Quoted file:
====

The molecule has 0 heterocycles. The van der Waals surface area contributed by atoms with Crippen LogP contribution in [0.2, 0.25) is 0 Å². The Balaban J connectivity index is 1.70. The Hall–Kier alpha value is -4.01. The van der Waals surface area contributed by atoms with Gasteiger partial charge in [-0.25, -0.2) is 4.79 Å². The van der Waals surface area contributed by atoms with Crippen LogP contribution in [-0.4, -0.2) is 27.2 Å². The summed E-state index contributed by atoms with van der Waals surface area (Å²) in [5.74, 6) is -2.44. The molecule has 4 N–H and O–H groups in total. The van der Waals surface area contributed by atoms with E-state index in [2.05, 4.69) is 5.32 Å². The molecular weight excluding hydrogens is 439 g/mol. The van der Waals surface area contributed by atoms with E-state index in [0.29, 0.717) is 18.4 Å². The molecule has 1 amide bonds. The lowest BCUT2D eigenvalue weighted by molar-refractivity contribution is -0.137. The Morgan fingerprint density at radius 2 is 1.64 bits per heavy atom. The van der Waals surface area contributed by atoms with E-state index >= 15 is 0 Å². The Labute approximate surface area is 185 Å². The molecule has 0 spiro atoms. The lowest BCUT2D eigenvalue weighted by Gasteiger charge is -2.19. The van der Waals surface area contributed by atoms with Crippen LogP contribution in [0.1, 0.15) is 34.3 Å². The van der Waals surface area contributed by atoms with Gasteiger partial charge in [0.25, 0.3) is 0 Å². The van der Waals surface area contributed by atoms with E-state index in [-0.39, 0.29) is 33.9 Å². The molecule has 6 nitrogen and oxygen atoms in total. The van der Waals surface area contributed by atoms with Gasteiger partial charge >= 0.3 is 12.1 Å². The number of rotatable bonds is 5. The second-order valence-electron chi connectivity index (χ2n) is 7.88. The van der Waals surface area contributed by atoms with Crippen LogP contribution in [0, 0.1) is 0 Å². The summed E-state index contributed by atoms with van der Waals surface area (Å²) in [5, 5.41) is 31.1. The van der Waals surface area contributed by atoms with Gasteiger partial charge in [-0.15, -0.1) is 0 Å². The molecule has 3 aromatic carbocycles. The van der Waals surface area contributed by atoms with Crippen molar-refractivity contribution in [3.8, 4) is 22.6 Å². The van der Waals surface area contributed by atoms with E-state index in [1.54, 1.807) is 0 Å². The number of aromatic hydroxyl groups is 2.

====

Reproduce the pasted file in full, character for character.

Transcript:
The molecule has 0 heterocycles. The van der Waals surface area contributed by atoms with Crippen LogP contribution in [0.2, 0.25) is 0 Å². The Balaban J connectivity index is 1.70. The Hall–Kier alpha value is -4.01. The van der Waals surface area contributed by atoms with Gasteiger partial charge in [-0.25, -0.2) is 4.79 Å². The van der Waals surface area contributed by atoms with Crippen LogP contribution in [-0.4, -0.2) is 27.2 Å². The summed E-state index contributed by atoms with van der Waals surface area (Å²) in [5.74, 6) is -2.44. The molecule has 4 N–H and O–H groups in total. The van der Waals surface area contributed by atoms with E-state index in [2.05, 4.69) is 5.32 Å². The molecular weight excluding hydrogens is 439 g/mol. The van der Waals surface area contributed by atoms with E-state index in [0.29, 0.717) is 18.4 Å². The molecule has 1 amide bonds. The lowest BCUT2D eigenvalue weighted by molar-refractivity contribution is -0.137. The Morgan fingerprint density at radius 2 is 1.64 bits per heavy atom. The van der Waals surface area contributed by atoms with E-state index >= 15 is 0 Å². The Labute approximate surface area is 185 Å². The molecule has 0 spiro atoms. The lowest BCUT2D eigenvalue weighted by Gasteiger charge is -2.19. The van der Waals surface area contributed by atoms with Crippen LogP contribution in [0.1, 0.15) is 34.3 Å². The van der Waals surface area contributed by atoms with Gasteiger partial charge in [0.25, 0.3) is 0 Å². The van der Waals surface area contributed by atoms with E-state index in [-0.39, 0.29) is 33.9 Å². The molecule has 6 nitrogen and oxygen atoms in total. The van der Waals surface area contributed by atoms with Gasteiger partial charge >= 0.3 is 12.1 Å². The number of rotatable bonds is 5. The second-order valence-electron chi connectivity index (χ2n) is 7.88. The van der Waals surface area contributed by atoms with Crippen LogP contribution in [0, 0.1) is 0 Å². The summed E-state index contributed by atoms with van der Waals surface area (Å²) in [5, 5.41) is 31.1. The van der Waals surface area contributed by atoms with Gasteiger partial charge in [-0.15, -0.1) is 0 Å². The molecule has 3 aromatic carbocycles. The van der Waals surface area contributed by atoms with Crippen molar-refractivity contribution in [3.8, 4) is 22.6 Å². The van der Waals surface area contributed by atoms with E-state index in [1.54, 1.807) is 0 Å². The number of aromatic hydroxyl groups is 2.